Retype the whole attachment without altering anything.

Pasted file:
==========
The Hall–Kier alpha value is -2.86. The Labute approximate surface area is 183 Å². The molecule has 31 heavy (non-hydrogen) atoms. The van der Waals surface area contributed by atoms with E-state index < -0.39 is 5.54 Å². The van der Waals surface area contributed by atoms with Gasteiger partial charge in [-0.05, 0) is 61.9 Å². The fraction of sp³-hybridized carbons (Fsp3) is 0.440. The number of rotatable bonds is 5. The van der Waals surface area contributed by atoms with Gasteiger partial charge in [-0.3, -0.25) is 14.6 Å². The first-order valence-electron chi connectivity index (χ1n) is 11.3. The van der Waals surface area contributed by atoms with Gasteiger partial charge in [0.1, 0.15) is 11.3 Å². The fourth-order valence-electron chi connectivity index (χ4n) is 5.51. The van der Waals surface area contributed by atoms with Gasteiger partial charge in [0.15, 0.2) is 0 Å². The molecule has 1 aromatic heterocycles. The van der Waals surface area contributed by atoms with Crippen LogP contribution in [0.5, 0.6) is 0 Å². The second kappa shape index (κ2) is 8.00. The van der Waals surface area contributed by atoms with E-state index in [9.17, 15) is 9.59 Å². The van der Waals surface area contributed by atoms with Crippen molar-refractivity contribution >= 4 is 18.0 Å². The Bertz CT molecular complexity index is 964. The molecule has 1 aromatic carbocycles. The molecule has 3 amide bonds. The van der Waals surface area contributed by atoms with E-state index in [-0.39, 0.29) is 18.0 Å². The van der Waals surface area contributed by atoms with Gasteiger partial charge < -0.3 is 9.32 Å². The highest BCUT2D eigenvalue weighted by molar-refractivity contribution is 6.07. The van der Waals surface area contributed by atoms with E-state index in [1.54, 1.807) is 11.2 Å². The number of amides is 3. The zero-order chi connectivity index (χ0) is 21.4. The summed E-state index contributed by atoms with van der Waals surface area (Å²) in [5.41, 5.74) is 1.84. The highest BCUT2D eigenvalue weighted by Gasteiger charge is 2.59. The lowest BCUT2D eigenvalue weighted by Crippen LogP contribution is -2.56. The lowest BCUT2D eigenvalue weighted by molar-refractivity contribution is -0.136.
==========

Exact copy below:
The Hall–Kier alpha value is -2.86. The Labute approximate surface area is 183 Å². The molecule has 31 heavy (non-hydrogen) atoms. The van der Waals surface area contributed by atoms with E-state index < -0.39 is 5.54 Å². The van der Waals surface area contributed by atoms with Gasteiger partial charge in [-0.05, 0) is 61.9 Å². The fraction of sp³-hybridized carbons (Fsp3) is 0.440. The number of rotatable bonds is 5. The van der Waals surface area contributed by atoms with Gasteiger partial charge in [-0.3, -0.25) is 14.6 Å². The first-order valence-electron chi connectivity index (χ1n) is 11.3. The van der Waals surface area contributed by atoms with Gasteiger partial charge in [0.1, 0.15) is 11.3 Å². The fourth-order valence-electron chi connectivity index (χ4n) is 5.51. The van der Waals surface area contributed by atoms with Gasteiger partial charge in [0.15, 0.2) is 0 Å². The molecule has 1 aromatic heterocycles. The van der Waals surface area contributed by atoms with Crippen LogP contribution in [0.5, 0.6) is 0 Å². The second kappa shape index (κ2) is 8.00. The van der Waals surface area contributed by atoms with E-state index in [9.17, 15) is 9.59 Å². The van der Waals surface area contributed by atoms with Crippen molar-refractivity contribution >= 4 is 18.0 Å². The Bertz CT molecular complexity index is 964. The molecule has 1 aromatic carbocycles. The molecule has 3 amide bonds. The van der Waals surface area contributed by atoms with E-state index in [-0.39, 0.29) is 18.0 Å². The van der Waals surface area contributed by atoms with Gasteiger partial charge < -0.3 is 9.32 Å². The highest BCUT2D eigenvalue weighted by molar-refractivity contribution is 6.07. The van der Waals surface area contributed by atoms with E-state index in [1.54, 1.807) is 11.2 Å². The number of amides is 3. The zero-order chi connectivity index (χ0) is 21.4. The summed E-state index contributed by atoms with van der Waals surface area (Å²) in [5.41, 5.74) is 1.84. The highest BCUT2D eigenvalue weighted by Gasteiger charge is 2.59. The lowest BCUT2D eigenvalue weighted by Crippen LogP contribution is -2.56. The lowest BCUT2D eigenvalue weighted by molar-refractivity contribution is -0.136.